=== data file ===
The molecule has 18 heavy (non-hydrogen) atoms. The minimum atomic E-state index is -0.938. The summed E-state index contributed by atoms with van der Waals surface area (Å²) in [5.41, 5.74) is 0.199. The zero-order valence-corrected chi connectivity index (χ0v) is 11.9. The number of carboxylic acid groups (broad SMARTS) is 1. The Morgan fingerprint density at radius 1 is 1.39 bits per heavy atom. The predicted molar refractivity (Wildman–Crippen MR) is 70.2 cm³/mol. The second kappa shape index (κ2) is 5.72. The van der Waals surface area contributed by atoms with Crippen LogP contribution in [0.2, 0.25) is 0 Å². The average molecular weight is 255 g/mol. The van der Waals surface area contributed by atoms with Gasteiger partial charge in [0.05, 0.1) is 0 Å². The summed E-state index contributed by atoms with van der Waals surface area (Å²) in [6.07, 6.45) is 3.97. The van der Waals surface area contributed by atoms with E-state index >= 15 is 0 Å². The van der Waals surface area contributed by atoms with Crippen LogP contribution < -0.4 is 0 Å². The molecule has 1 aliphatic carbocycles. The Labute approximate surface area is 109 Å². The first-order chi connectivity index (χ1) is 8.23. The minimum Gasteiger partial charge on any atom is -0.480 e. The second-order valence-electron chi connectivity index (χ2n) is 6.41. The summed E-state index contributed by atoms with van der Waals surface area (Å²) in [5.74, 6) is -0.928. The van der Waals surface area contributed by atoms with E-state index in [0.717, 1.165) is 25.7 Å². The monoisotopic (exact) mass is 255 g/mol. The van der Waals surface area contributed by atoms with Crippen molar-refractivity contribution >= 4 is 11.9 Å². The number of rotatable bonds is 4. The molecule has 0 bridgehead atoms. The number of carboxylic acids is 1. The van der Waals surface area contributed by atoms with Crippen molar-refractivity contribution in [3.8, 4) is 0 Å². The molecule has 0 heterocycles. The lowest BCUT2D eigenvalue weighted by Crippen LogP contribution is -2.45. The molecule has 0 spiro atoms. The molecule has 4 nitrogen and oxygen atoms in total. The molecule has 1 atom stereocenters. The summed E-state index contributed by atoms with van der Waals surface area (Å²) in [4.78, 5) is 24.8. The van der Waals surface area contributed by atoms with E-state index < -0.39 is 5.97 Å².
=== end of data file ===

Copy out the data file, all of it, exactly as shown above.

The molecule has 18 heavy (non-hydrogen) atoms. The minimum atomic E-state index is -0.938. The summed E-state index contributed by atoms with van der Waals surface area (Å²) in [5.41, 5.74) is 0.199. The zero-order valence-corrected chi connectivity index (χ0v) is 11.9. The number of carboxylic acid groups (broad SMARTS) is 1. The Morgan fingerprint density at radius 1 is 1.39 bits per heavy atom. The predicted molar refractivity (Wildman–Crippen MR) is 70.2 cm³/mol. The second kappa shape index (κ2) is 5.72. The van der Waals surface area contributed by atoms with Crippen LogP contribution in [0.2, 0.25) is 0 Å². The average molecular weight is 255 g/mol. The van der Waals surface area contributed by atoms with Gasteiger partial charge in [0.05, 0.1) is 0 Å². The summed E-state index contributed by atoms with van der Waals surface area (Å²) in [6.07, 6.45) is 3.97. The van der Waals surface area contributed by atoms with E-state index >= 15 is 0 Å². The van der Waals surface area contributed by atoms with Crippen LogP contribution < -0.4 is 0 Å². The molecule has 1 aliphatic carbocycles. The Labute approximate surface area is 109 Å². The first-order chi connectivity index (χ1) is 8.23. The minimum Gasteiger partial charge on any atom is -0.480 e. The second-order valence-electron chi connectivity index (χ2n) is 6.41. The summed E-state index contributed by atoms with van der Waals surface area (Å²) in [5.74, 6) is -0.928. The van der Waals surface area contributed by atoms with E-state index in [0.717, 1.165) is 25.7 Å². The monoisotopic (exact) mass is 255 g/mol. The van der Waals surface area contributed by atoms with Crippen molar-refractivity contribution >= 4 is 11.9 Å². The number of rotatable bonds is 4. The molecule has 0 bridgehead atoms. The number of carboxylic acids is 1. The van der Waals surface area contributed by atoms with Crippen molar-refractivity contribution in [3.8, 4) is 0 Å². The molecule has 0 heterocycles. The lowest BCUT2D eigenvalue weighted by Crippen LogP contribution is -2.45. The molecule has 0 spiro atoms. The molecule has 4 nitrogen and oxygen atoms in total. The molecule has 1 atom stereocenters. The summed E-state index contributed by atoms with van der Waals surface area (Å²) in [4.78, 5) is 24.8. The van der Waals surface area contributed by atoms with E-state index < -0.39 is 5.97 Å².